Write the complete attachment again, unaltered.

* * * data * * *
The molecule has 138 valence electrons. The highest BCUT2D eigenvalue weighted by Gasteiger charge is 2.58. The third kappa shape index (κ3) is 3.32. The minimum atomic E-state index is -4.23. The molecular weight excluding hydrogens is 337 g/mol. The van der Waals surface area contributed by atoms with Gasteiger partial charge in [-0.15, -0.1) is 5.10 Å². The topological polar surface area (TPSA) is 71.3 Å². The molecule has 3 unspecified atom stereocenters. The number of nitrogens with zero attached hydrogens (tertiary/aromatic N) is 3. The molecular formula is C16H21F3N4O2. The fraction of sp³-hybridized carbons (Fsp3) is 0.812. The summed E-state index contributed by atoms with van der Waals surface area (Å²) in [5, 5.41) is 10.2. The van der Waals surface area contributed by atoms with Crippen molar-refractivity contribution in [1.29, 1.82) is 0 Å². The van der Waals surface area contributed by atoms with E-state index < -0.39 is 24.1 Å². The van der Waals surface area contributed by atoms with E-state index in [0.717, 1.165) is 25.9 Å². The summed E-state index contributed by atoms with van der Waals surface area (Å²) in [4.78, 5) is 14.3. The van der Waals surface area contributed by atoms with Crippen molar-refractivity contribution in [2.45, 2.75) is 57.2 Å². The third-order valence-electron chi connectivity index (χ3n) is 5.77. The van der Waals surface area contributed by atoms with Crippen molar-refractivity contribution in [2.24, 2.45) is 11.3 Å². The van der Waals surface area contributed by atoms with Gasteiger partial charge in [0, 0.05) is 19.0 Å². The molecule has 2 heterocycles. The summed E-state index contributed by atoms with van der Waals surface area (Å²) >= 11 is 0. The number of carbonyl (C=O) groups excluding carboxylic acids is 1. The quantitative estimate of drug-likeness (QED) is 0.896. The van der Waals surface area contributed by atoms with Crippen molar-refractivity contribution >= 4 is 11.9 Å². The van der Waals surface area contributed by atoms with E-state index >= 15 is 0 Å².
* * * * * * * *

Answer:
The molecule has 138 valence electrons. The highest BCUT2D eigenvalue weighted by Gasteiger charge is 2.58. The third kappa shape index (κ3) is 3.32. The minimum atomic E-state index is -4.23. The molecular weight excluding hydrogens is 337 g/mol. The van der Waals surface area contributed by atoms with Gasteiger partial charge in [-0.15, -0.1) is 5.10 Å². The topological polar surface area (TPSA) is 71.3 Å². The molecule has 3 unspecified atom stereocenters. The number of nitrogens with zero attached hydrogens (tertiary/aromatic N) is 3. The molecular formula is C16H21F3N4O2. The fraction of sp³-hybridized carbons (Fsp3) is 0.812. The summed E-state index contributed by atoms with van der Waals surface area (Å²) in [5, 5.41) is 10.2. The van der Waals surface area contributed by atoms with Crippen molar-refractivity contribution in [1.29, 1.82) is 0 Å². The van der Waals surface area contributed by atoms with E-state index < -0.39 is 24.1 Å². The van der Waals surface area contributed by atoms with E-state index in [0.717, 1.165) is 25.9 Å². The summed E-state index contributed by atoms with van der Waals surface area (Å²) in [4.78, 5) is 14.3. The van der Waals surface area contributed by atoms with Crippen molar-refractivity contribution in [2.45, 2.75) is 57.2 Å². The third-order valence-electron chi connectivity index (χ3n) is 5.77. The van der Waals surface area contributed by atoms with Crippen molar-refractivity contribution in [2.24, 2.45) is 11.3 Å². The van der Waals surface area contributed by atoms with Gasteiger partial charge in [0, 0.05) is 19.0 Å². The molecule has 2 heterocycles. The summed E-state index contributed by atoms with van der Waals surface area (Å²) >= 11 is 0. The number of carbonyl (C=O) groups excluding carboxylic acids is 1. The quantitative estimate of drug-likeness (QED) is 0.896. The van der Waals surface area contributed by atoms with Crippen molar-refractivity contribution >= 4 is 11.9 Å². The van der Waals surface area contributed by atoms with E-state index >= 15 is 0 Å².